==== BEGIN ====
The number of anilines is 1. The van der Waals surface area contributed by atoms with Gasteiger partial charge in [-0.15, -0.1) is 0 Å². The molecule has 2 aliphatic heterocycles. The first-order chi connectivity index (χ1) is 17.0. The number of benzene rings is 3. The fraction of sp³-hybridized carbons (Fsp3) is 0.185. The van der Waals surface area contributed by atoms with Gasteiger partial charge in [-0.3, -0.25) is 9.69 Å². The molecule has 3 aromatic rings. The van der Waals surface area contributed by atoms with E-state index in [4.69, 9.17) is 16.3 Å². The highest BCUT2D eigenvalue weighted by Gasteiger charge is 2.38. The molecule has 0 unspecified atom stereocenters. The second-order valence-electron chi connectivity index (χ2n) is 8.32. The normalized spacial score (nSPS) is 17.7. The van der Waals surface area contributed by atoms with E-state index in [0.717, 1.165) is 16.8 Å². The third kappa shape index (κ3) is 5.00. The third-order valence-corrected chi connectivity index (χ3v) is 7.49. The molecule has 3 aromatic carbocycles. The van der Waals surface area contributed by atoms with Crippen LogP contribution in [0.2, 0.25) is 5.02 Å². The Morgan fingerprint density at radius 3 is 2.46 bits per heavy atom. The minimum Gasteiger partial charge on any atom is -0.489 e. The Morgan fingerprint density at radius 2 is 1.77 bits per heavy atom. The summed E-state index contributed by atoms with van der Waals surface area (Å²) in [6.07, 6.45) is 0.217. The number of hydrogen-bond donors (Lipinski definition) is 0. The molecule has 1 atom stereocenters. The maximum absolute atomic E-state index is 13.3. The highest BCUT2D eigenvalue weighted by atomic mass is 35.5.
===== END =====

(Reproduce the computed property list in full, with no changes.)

The number of anilines is 1. The van der Waals surface area contributed by atoms with Gasteiger partial charge in [-0.15, -0.1) is 0 Å². The molecule has 2 aliphatic heterocycles. The first-order chi connectivity index (χ1) is 17.0. The number of benzene rings is 3. The fraction of sp³-hybridized carbons (Fsp3) is 0.185. The van der Waals surface area contributed by atoms with Gasteiger partial charge in [-0.3, -0.25) is 9.69 Å². The molecule has 3 aromatic rings. The van der Waals surface area contributed by atoms with E-state index in [4.69, 9.17) is 16.3 Å². The highest BCUT2D eigenvalue weighted by Gasteiger charge is 2.38. The molecule has 0 unspecified atom stereocenters. The second-order valence-electron chi connectivity index (χ2n) is 8.32. The normalized spacial score (nSPS) is 17.7. The van der Waals surface area contributed by atoms with E-state index in [0.717, 1.165) is 16.8 Å². The third kappa shape index (κ3) is 5.00. The third-order valence-corrected chi connectivity index (χ3v) is 7.49. The molecule has 3 aromatic carbocycles. The van der Waals surface area contributed by atoms with Crippen LogP contribution in [0.2, 0.25) is 5.02 Å². The Morgan fingerprint density at radius 3 is 2.46 bits per heavy atom. The minimum Gasteiger partial charge on any atom is -0.489 e. The Morgan fingerprint density at radius 2 is 1.77 bits per heavy atom. The summed E-state index contributed by atoms with van der Waals surface area (Å²) in [6.07, 6.45) is 0.217. The number of hydrogen-bond donors (Lipinski definition) is 0. The molecule has 1 atom stereocenters. The maximum absolute atomic E-state index is 13.3. The highest BCUT2D eigenvalue weighted by atomic mass is 35.5.